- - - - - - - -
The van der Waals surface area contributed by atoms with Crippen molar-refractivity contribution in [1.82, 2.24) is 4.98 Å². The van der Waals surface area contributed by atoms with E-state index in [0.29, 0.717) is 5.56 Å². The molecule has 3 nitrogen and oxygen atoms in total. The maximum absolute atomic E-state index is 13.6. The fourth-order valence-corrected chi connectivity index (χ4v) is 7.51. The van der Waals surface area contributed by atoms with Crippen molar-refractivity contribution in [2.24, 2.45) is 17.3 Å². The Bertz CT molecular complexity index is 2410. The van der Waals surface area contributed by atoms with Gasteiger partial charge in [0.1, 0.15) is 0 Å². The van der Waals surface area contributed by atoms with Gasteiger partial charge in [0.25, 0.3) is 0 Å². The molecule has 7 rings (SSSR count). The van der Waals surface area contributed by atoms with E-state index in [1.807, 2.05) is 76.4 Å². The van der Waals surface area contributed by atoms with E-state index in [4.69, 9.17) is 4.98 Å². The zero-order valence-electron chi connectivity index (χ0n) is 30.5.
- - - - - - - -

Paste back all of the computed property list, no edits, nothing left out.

The van der Waals surface area contributed by atoms with Crippen molar-refractivity contribution in [1.82, 2.24) is 4.98 Å². The van der Waals surface area contributed by atoms with E-state index in [0.29, 0.717) is 5.56 Å². The molecule has 3 nitrogen and oxygen atoms in total. The maximum absolute atomic E-state index is 13.6. The fourth-order valence-corrected chi connectivity index (χ4v) is 7.51. The van der Waals surface area contributed by atoms with Crippen molar-refractivity contribution in [2.24, 2.45) is 17.3 Å². The Bertz CT molecular complexity index is 2410. The van der Waals surface area contributed by atoms with Gasteiger partial charge in [0.1, 0.15) is 0 Å². The van der Waals surface area contributed by atoms with Gasteiger partial charge in [0.25, 0.3) is 0 Å². The molecule has 7 rings (SSSR count). The van der Waals surface area contributed by atoms with E-state index in [1.807, 2.05) is 76.4 Å². The van der Waals surface area contributed by atoms with E-state index in [4.69, 9.17) is 4.98 Å². The zero-order valence-electron chi connectivity index (χ0n) is 30.5.